How to be PCI Section 8 Compliant with DaaS

Written by Rajat Bhargava on December 31, 2015

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The PCI DSS is a prescriptive compliance regulation for the payment card industry; its purpose being to protect cardholder identity and data. The PCI council is specific with its PCI-DSS compliance regulations, defining 12 overall areas and hundreds of sub-requirements. These areas range from network security, encryption of data, secure coding requirements, and ongoing management. One of the most significant areas in the requirement is Section 8 – the section responsible for identifying and authenticating the appropriate access to cardholder systems.

Section 8 – Identifying Access

While there are numerous sub-requirements in this section, the overarching themes are to identify who has access and ensure that it is unique. Further, access should be secured to ensure that others may not leverage exclusive credentials. In other areas of the PCI DSS there is a requirement that monitoring actions of those that log in to these core confidential systems is necessary. For each of these areas, a Directory-as-a-Service platform can help organizations achieve their compliance requirements.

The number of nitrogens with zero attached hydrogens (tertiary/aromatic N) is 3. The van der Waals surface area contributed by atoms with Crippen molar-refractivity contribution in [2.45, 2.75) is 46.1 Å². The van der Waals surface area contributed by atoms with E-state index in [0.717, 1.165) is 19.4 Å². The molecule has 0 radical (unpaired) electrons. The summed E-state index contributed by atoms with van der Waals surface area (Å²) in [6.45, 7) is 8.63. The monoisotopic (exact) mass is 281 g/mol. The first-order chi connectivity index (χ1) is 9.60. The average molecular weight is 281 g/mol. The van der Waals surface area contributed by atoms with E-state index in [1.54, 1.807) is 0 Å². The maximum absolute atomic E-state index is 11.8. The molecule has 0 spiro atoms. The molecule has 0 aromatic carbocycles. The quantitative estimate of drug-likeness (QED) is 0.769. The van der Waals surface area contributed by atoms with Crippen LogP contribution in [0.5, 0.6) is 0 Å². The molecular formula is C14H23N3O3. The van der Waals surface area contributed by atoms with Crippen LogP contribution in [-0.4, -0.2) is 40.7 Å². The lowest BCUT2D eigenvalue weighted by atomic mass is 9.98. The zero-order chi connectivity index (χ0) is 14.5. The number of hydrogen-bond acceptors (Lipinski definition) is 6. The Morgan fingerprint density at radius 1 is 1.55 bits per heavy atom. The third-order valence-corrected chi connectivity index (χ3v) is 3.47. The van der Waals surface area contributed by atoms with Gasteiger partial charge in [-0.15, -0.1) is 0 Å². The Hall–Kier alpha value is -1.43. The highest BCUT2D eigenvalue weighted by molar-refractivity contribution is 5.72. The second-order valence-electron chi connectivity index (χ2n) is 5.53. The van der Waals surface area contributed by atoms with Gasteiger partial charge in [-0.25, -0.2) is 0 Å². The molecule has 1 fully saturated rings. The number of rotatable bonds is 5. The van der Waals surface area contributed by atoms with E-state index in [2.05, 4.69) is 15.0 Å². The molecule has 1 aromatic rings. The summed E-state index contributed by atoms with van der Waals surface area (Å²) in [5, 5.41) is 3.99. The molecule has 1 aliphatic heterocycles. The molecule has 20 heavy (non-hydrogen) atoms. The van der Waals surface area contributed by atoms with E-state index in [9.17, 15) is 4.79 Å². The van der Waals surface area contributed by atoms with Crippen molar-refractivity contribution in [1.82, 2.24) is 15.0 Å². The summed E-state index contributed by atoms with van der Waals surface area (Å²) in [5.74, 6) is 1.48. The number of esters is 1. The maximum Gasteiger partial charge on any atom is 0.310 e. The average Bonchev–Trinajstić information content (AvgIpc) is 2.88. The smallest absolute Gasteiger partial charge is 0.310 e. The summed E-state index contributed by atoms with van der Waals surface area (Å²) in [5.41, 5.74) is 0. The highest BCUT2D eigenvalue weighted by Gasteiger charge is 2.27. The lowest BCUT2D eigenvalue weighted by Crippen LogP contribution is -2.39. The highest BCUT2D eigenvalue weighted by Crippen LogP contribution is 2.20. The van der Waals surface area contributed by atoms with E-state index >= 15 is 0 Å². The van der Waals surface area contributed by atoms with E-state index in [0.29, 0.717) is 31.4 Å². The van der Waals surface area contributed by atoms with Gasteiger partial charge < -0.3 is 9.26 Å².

Access Control Center – Directory-as-a-Service

Key areas of Section 8 requirements that can be supported by Directory-as-a-Service are as follows:

  1. Determine who should have what access – once access has been established, the next step is determining the appropriate level. For example, general users should not have access to the cardholder data environment. Specific admins that do have access to cardholder data should do so on a minimum access-needed basis.
  2. Control user management – the ability to create, modify, and terminate users on systems is critical to ensuring compliance with Section 8. Any users that no longer have access privileges need to be immediately revoked from all critical systems.
  3. Strong authentication methods – the PCI DSS statute has very specific requirements on password complexity, password rotation, password reuse, and multi-factor authentication. These requirements are focused on ensuring that only the people that have been granted access are the ones that do.
  4. No shared access – a critical requirement is that there be no shared credentials. This enables better auditing to determine if there was an issue at the source. This is especially critical for database access, and that programmatic methods are well-documented.

The PCI DSS is a major compliance initiative for any organization, and because of it there are a number of issues that IT organizations need to solve. The support of processes and technology solutions is key, and Directory-as-a-Service solutions can be very helpful with one of the more pressing security issues – authentication and access to data.

If you would like to learn more about how JumpCloud can support your compliance efforts, drop us a note. We’d be happy to share our experience with you.

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